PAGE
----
He invited me to sit at a bench, and asked someone to get some food and drink. The latter returned with a cetong of tea with milk and buns. Spoke a bit with me, rolled tobacco with newspaper and gave it to me after a few puffs. I was surprised – and worried – there was the kitchen officer inside who could see what we were doing. Smoking is, after all, forbidden in all pusat. At the Pengkalan Chepa prison, you would be whacked with a thick rattan – or worse. But Snek said, “Tak apa, hisap lah… takde apa kat sini”. Okay, thanks!
I didn’t get it anywhere near as bad as the others – in fact, those who knew about this would express envy that I got away unscathed while they had suffered. What happened? For one thing, I didn’t look too well; and the Pengawas was worried “something bad might happen”.
Then there was Snek – this was one of those who were `samseng’; loutish, no qualms about beating up others. BUT he was also with principles; was respectful of those older. And to him, I was to be protected, not preyed upon…
The prefect took me down the slope where I passed the Cendana hostel. Of course I didn’t know what it was then; that this would be my hostel after 3 months. The rain was a lucky break for me actually – the residents must have been sleeping on that chilly morning. Were they looking for some cheap fun, a newcomer would be halted and made to pay some tribute first before moving on – clean the toilets, or clear the drains, or massage someone for free…
Then it was to Orientasi `B’; one of two hostels for the red-shirted Phase 1. There was fencing all around, and unlike the other `seniors hostels’, the gate was always locked. A police post stood as sentry in front. This was the last hurdle before I go from shirtless to red-shirt. Again, I was in luck. The prefect, walking behind, pointed at me and again put up the `T’ `Payung’ sign.
An orientation routine gone bad had resulted in the inmates at that hostel being more cautious. Then newcomer 278/05 Dollah was doing the exercising routines demanded when he fainted and fell into the ditch. He was a HIV-chronic case, which the inmates didn’t know. That shocked them, and they were now extremely lenient with anyone who didn’t look too well.
The inmate in charge of discipline, with the title of Squad Leader, was 250/05 Zaidi @ Dugong. Now this was another toughie with principle and charisma… a natural leader. Besides pusat and prison, he was also a detainee at Simpang Renggam under preventive laws. And the Checker at his block, which said something of the high regard other criminals had for him.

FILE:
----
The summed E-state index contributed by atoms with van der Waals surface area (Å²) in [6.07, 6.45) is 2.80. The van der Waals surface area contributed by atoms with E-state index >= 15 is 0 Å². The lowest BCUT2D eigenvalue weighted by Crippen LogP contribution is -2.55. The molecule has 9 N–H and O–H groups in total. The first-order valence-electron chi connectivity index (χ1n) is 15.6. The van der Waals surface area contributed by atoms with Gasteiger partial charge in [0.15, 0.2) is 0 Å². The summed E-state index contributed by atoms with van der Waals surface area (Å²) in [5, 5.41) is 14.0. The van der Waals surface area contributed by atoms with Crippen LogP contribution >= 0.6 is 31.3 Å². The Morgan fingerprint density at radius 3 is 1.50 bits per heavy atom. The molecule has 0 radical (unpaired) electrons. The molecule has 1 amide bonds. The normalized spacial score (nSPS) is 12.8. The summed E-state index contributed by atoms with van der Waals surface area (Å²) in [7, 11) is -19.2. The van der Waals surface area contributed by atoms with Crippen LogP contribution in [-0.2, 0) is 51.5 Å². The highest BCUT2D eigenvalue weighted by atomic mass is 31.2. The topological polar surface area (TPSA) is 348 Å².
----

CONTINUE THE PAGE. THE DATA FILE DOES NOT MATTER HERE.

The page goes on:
Anyway, I only had to give Salam, say who I was and ask for permission to go in. The first attempt was met with a token “Ask again”, which I did. And the reply then was “Boleh Masuk!”… followed by going up to shake hands with each and every one.
“You had it damn easy,” Mat Tiger said. He told me that he had to crawl under the double-decker beds for two full rounds – and that was after some jumping jacks and push-ups of a few hundred. And I got my red shirt – I was from then a part of the group.. the Sixth Session of 2005; an equal with the others. A few hours later, I heard that Sehati Sejiwa song…
I felt a sense of camaraderie and of belonging. A guy from Tanah Merah, Kelantan gave me his extra pillow – just salvaged sponge with a cloth covering, but the comfort was appreciated. Mat Tiger and another inmate gave me slit sarongs – as a blanket and cover for the sleeping plank (only Phase 2 and above get a mattress).
It was the start to the floods with heavy rains, and despite the thinness of the `blanket’, I was filled with gratitude for having these at least… and for the kind-hearted new friends that I’ve made.
That night, I sat on the upper bed looking at the rain outside, and alternatively at what was on TV. It was “pusat serenti”, court-ordered, with many more months to go. But somehow, I was at peace… it felt cosy, I felt “among friends” and I was contented. And I resolved to be someone of value to “My Group” in any way I could… and I resolved to try and be someone better than that person who was arrested on Aug 11 while trying to obtain morphine…